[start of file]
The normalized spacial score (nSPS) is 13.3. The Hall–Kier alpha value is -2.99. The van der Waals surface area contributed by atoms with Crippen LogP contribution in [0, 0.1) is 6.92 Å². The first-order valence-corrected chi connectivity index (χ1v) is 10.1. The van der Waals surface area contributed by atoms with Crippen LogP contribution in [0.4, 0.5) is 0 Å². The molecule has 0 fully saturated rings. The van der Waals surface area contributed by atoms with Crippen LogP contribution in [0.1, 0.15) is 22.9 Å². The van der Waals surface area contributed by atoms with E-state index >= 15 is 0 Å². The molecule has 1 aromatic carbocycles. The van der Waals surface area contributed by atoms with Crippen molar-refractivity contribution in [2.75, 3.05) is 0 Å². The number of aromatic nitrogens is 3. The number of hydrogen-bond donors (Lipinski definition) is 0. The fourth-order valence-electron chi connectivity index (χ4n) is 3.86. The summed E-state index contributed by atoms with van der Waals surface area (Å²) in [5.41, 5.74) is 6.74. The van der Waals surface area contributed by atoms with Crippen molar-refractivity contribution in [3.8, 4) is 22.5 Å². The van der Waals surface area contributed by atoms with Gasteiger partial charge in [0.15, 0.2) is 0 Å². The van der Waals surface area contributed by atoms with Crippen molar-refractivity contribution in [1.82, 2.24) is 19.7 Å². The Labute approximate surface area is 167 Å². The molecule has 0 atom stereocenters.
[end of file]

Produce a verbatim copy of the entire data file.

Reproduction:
The normalized spacial score (nSPS) is 13.3. The Hall–Kier alpha value is -2.99. The van der Waals surface area contributed by atoms with Crippen LogP contribution in [0, 0.1) is 6.92 Å². The first-order valence-corrected chi connectivity index (χ1v) is 10.1. The van der Waals surface area contributed by atoms with Crippen LogP contribution in [0.4, 0.5) is 0 Å². The molecule has 0 fully saturated rings. The van der Waals surface area contributed by atoms with Crippen LogP contribution in [0.1, 0.15) is 22.9 Å². The van der Waals surface area contributed by atoms with E-state index >= 15 is 0 Å². The molecule has 1 aromatic carbocycles. The van der Waals surface area contributed by atoms with Crippen molar-refractivity contribution in [2.75, 3.05) is 0 Å². The number of aromatic nitrogens is 3. The number of hydrogen-bond donors (Lipinski definition) is 0. The fourth-order valence-electron chi connectivity index (χ4n) is 3.86. The summed E-state index contributed by atoms with van der Waals surface area (Å²) in [5.41, 5.74) is 6.74. The van der Waals surface area contributed by atoms with Crippen molar-refractivity contribution in [3.8, 4) is 22.5 Å². The van der Waals surface area contributed by atoms with Gasteiger partial charge in [0.15, 0.2) is 0 Å². The van der Waals surface area contributed by atoms with Crippen molar-refractivity contribution in [1.82, 2.24) is 19.7 Å². The Labute approximate surface area is 167 Å². The molecule has 0 atom stereocenters.